Welcome to my Blog which combines the unlikely topics of supply teaching with progressive rock. Here you will find my ongoing 'Diary of a Surviving Supply Teacher' and a variety of lists/ timelines/ articles on progressive rock.

Monday, 20 June 2011

Soul and Funk for Rock Fans

The following is a revised list of soul and funk artists that I compiled a couple of years ago for another forum, which the open-minded progressive rock fan might like:

  • Bee Gees (Faith No More covered I Started the Joke)
  • Maggie Bell and Stone the Crowes (those who say erroneously there aren’t many women rock singers, because they don’t have the power in their voice, can eat their words)
  • Booker T and the MGs (Jeff Beck was a fan)
  • James Brown (influenced Ian Gillan)

  • Cameo
  • The Chi-lites
  • Commodores
  • Crusaders (jazz rock)

  • Detroit Spinners
  • Doobie Brothers (rock and soul fusion)

  • Earth, Wind and Fire

  • Chris Farlowe (formed a group with Albert Lee and Carl Palmer in 1967 and later joined Atomic Rooster)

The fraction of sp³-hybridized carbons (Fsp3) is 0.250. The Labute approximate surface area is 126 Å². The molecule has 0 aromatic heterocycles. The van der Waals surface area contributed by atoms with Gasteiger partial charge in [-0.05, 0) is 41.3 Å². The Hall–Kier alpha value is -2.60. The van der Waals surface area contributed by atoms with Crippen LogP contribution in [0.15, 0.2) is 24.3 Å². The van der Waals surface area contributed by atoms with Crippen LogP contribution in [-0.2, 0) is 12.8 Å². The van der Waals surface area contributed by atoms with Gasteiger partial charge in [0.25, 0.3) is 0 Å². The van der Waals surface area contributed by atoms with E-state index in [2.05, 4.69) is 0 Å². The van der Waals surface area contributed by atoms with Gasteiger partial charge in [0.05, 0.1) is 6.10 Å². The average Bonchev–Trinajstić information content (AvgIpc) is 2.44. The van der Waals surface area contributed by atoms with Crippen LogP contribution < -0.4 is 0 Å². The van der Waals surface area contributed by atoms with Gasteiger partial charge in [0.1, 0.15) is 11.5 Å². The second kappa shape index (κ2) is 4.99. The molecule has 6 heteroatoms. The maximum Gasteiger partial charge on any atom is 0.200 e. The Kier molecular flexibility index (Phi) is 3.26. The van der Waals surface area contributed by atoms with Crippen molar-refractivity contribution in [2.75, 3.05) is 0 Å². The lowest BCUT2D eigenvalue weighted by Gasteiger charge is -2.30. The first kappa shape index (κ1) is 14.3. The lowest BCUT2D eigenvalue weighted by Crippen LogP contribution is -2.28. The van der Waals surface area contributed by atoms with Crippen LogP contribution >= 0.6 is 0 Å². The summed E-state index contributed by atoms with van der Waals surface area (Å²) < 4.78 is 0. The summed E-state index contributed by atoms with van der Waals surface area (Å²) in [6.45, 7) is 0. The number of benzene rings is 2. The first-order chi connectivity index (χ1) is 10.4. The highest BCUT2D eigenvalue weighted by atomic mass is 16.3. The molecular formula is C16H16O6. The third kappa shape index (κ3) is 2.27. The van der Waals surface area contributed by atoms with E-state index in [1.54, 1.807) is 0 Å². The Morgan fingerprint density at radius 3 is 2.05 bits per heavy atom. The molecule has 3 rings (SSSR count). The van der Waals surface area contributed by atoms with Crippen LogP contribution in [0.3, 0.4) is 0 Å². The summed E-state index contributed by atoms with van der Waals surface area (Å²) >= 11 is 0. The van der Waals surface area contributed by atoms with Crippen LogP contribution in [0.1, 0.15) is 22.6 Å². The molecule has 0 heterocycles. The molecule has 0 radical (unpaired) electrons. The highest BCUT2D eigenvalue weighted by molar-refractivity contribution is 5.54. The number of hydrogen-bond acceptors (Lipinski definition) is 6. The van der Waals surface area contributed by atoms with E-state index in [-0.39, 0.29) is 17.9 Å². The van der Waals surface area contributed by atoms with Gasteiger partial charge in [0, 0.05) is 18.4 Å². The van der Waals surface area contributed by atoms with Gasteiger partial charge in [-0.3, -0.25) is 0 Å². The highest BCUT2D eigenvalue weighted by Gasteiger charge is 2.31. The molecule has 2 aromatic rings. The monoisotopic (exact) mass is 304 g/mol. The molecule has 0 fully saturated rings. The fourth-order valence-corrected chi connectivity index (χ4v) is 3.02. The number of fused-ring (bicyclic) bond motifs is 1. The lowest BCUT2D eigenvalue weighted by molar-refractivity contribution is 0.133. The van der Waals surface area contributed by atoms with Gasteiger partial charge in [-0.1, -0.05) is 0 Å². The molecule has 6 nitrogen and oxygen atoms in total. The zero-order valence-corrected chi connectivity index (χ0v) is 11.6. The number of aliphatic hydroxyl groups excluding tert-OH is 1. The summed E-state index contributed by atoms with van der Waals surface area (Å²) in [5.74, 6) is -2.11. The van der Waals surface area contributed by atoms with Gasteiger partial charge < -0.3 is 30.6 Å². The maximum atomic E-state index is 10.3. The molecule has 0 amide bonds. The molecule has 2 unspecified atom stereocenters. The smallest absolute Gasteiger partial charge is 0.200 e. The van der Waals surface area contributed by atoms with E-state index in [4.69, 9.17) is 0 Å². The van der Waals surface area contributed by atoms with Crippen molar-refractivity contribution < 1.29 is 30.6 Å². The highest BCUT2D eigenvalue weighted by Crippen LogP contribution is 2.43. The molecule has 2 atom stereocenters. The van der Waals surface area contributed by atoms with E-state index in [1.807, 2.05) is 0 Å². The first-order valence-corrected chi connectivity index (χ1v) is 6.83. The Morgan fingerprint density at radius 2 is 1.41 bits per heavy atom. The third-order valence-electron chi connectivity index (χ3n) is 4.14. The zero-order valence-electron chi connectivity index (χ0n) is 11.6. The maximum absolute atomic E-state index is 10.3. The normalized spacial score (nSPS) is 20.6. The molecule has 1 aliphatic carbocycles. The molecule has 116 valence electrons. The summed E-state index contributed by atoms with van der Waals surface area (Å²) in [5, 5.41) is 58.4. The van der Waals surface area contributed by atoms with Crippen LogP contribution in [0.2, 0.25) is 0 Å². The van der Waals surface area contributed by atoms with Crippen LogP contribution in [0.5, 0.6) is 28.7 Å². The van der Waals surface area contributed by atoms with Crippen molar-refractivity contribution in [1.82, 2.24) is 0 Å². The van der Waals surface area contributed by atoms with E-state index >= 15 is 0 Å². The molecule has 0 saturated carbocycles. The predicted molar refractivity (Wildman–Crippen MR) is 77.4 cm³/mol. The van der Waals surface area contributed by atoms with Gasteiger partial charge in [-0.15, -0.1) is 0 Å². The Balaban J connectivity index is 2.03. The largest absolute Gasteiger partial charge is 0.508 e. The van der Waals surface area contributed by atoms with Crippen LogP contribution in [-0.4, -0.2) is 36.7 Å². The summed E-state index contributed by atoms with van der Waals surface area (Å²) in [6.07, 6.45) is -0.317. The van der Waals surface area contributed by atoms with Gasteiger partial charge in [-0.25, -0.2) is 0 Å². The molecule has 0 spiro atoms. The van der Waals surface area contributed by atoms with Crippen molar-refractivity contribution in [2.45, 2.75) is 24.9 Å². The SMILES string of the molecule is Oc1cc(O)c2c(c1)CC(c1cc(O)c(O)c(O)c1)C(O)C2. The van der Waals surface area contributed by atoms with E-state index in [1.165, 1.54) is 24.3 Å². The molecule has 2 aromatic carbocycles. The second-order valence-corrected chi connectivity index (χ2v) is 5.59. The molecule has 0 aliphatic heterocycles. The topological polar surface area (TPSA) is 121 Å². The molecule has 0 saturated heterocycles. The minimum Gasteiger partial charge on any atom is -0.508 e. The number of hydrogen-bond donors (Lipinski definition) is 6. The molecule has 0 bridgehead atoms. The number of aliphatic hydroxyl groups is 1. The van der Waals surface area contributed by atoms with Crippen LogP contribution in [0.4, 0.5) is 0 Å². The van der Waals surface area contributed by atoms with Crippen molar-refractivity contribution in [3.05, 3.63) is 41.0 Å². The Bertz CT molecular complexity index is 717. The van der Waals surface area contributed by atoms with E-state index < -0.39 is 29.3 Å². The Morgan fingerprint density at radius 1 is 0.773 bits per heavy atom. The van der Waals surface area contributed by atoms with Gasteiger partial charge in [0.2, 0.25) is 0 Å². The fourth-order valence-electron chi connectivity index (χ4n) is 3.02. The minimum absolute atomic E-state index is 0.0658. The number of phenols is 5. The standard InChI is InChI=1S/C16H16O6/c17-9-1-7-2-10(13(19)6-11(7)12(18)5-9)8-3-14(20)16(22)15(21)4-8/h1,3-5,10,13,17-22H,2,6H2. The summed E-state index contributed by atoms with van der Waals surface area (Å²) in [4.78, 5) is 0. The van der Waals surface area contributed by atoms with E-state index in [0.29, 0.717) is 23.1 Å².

• Fifth Dimension (progressive soul)
  • Roberta Flack
  • The Four Tops
  • Funkadelic and Parliament (worked with Warren Zevon)

  • Marvin Gaye (What’s Going On album is political, orchestrated and conceptual)
  • Graham Central Station
  • Al Green

  • Hall and Oates (worked with Todd Rundgren)
  • Isaac Hayes (Theme from Shaft) 
  • Jimi Hendrix (Band of Gypsies were slightly funkier than the Experience)
  • Glenn Hughes (almost single-handedly introduced funk and soul to heavy rock)
  • Humble Pie (covered I Can’t Stand the Rain made famous by Ann Peebles)
  • The Isley Brothers (wrote Twist and Shout and metamorphosed into the Jimi Hendrix-style The Ladder)

  • Michael Jackson

  • Chaka Khan and Rufus
  • Gladys Knight and the Pips

  • Labelle

  • Curtis Mayfield
  • Meters

  • Osibisa (early material sounds like Santana)

  • The Philadelphia International All Stars
  • Billy Preston (famously worked with the Beatles in Germany and on Let It Be)

  • Lou Rawls
  • Otis Redding (you can hear him in Frankie Miller)
  • Todd Rundgren (mainly progressive but difficult to pigeon-hole)

  • David Sanctious and Tone (keyboard player whose album was produced by Eddie Offord)

  • The Temptations (psychedelic soul)
  • McCoy Tyner (jazz rock)

  • Stevie Winwood and Traffic (on the progressive Arc of a Diver, Stevie has a soulful voice)
  • Bill Withers
  • Stevie Wonder (among other things, an influential and experimental keyboard player)
  • Bobby Womack

Originally posted on Monday 20th June 2011

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